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A tangent plane is a plane that touches the surface of a curve defined in 3-space at a given point P. The normal vector of the tangent plane is perpendicular to the surface at the point P. The surface must be "smooth" near the point P.

Given a three dimensional surface, it can be useful to find the plane tangent to a certain point on the surface. This can be easily accomplished using some basic calculus.

If the function `z = f(x,y)` is smooth and has both x and y partial derivatives at the point `(a,b)`, then its tangent plane can be found. The plane tangent to the surface `z = f(x,y)` at the point `P(a,b,f(a, b))` contains the lines that are tangent to both of the following curves:

```z = f(x,b) holding constant y = b
z = f(a,y) holding constant x = a
```

To solve for a the general plane equation, we need the definition of a plane:

```A(x-a) + B(y-b) + C(z-c) = 0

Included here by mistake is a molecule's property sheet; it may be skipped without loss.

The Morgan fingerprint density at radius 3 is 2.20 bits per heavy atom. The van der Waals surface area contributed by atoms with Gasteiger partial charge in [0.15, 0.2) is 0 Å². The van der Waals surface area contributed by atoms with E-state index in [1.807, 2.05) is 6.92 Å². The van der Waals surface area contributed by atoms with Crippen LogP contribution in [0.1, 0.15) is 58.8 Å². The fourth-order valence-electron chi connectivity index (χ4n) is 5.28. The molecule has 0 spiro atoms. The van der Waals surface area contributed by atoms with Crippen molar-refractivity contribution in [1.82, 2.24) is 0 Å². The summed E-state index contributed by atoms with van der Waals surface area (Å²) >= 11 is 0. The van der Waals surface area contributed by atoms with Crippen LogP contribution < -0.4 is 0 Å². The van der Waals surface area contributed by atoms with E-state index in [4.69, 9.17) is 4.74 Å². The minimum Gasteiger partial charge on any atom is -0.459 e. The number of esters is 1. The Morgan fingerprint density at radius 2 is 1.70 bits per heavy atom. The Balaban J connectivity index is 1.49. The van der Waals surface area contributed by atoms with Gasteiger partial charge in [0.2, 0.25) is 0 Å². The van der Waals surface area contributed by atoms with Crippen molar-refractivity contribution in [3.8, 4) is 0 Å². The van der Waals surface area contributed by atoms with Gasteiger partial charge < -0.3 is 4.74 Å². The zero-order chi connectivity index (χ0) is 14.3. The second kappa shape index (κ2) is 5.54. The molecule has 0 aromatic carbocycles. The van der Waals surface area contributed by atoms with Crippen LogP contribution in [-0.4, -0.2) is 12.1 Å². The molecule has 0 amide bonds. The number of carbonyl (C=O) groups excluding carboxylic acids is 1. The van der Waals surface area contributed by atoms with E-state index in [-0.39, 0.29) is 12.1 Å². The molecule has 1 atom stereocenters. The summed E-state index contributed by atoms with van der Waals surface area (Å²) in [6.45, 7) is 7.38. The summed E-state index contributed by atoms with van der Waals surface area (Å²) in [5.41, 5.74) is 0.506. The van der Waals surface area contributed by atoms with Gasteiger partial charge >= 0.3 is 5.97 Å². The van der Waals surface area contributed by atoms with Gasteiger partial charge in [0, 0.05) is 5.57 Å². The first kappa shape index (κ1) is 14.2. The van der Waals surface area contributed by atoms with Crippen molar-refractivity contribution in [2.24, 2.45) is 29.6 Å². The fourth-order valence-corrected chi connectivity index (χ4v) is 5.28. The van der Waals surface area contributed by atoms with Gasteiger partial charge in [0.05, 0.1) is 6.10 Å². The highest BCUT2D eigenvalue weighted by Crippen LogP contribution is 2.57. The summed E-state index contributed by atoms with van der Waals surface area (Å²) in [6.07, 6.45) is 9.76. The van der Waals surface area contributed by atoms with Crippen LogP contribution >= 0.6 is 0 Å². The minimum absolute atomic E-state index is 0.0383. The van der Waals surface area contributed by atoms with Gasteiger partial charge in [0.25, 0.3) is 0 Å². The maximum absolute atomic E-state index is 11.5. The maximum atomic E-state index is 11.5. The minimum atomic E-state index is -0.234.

z–c = -A/C(x-a) + -B/C(y-b)
if we set p = -A/C and q = -B/C then
z-c = p(x-a) + q(y-b)
```

Going back to the previous statement, we know that the plane has to contain both tangent lines to the respect x and y curves. When `z = f(x,b)` then the equation simplifies into `z-c = p(x-a)`, or the equation of a line. To find the slope of that line, a partial derivative with respect to x is done. That gives us `p =∂f/∂x` and `q =∂f/∂y`. The last part of the equation is `c`, but it's simple to see that when given the point `P(a,b,f(a,b))`, then `c = f(a,b)`. Finally, we get the general tangent plane equation for `z = f(x,y)` at the point `P(a,b,f(x,y))`:

```z - f(a,b) = =∂f/∂x(x-a) + =∂f/∂y(y-b)
```
Sources: Calculus with analytic geometry, by Edwards and Penny, Fifth edition.

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